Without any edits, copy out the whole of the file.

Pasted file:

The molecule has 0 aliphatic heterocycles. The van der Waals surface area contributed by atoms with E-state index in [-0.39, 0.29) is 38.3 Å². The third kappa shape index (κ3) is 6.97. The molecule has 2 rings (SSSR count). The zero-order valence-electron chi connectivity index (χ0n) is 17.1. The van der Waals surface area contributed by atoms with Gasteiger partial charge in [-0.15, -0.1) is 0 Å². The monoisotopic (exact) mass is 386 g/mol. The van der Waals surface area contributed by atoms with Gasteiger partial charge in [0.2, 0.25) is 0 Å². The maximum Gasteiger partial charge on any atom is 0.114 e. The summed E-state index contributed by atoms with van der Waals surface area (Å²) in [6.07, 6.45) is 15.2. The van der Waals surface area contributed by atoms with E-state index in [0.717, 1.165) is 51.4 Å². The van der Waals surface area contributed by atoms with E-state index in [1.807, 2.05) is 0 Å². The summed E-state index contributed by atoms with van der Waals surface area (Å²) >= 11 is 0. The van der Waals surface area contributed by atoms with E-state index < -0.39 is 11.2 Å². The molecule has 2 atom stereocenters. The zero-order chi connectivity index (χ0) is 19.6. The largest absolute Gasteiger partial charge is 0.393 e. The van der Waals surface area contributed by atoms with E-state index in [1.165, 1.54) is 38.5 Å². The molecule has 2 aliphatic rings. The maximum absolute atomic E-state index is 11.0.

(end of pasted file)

The molecule has 0 aliphatic heterocycles. The van der Waals surface area contributed by atoms with E-state index in [-0.39, 0.29) is 38.3 Å². The third kappa shape index (κ3) is 6.97. The molecule has 2 rings (SSSR count). The zero-order valence-electron chi connectivity index (χ0n) is 17.1. The van der Waals surface area contributed by atoms with Gasteiger partial charge in [-0.15, -0.1) is 0 Å². The monoisotopic (exact) mass is 386 g/mol. The van der Waals surface area contributed by atoms with Gasteiger partial charge in [0.2, 0.25) is 0 Å². The maximum Gasteiger partial charge on any atom is 0.114 e. The summed E-state index contributed by atoms with van der Waals surface area (Å²) in [6.07, 6.45) is 15.2. The van der Waals surface area contributed by atoms with E-state index in [0.717, 1.165) is 51.4 Å². The van der Waals surface area contributed by atoms with E-state index in [1.807, 2.05) is 0 Å². The summed E-state index contributed by atoms with van der Waals surface area (Å²) >= 11 is 0. The van der Waals surface area contributed by atoms with E-state index < -0.39 is 11.2 Å². The molecule has 2 atom stereocenters. The zero-order chi connectivity index (χ0) is 19.6. The largest absolute Gasteiger partial charge is 0.393 e. The van der Waals surface area contributed by atoms with E-state index in [1.165, 1.54) is 38.5 Å². The molecule has 2 aliphatic rings. The maximum absolute atomic E-state index is 11.0.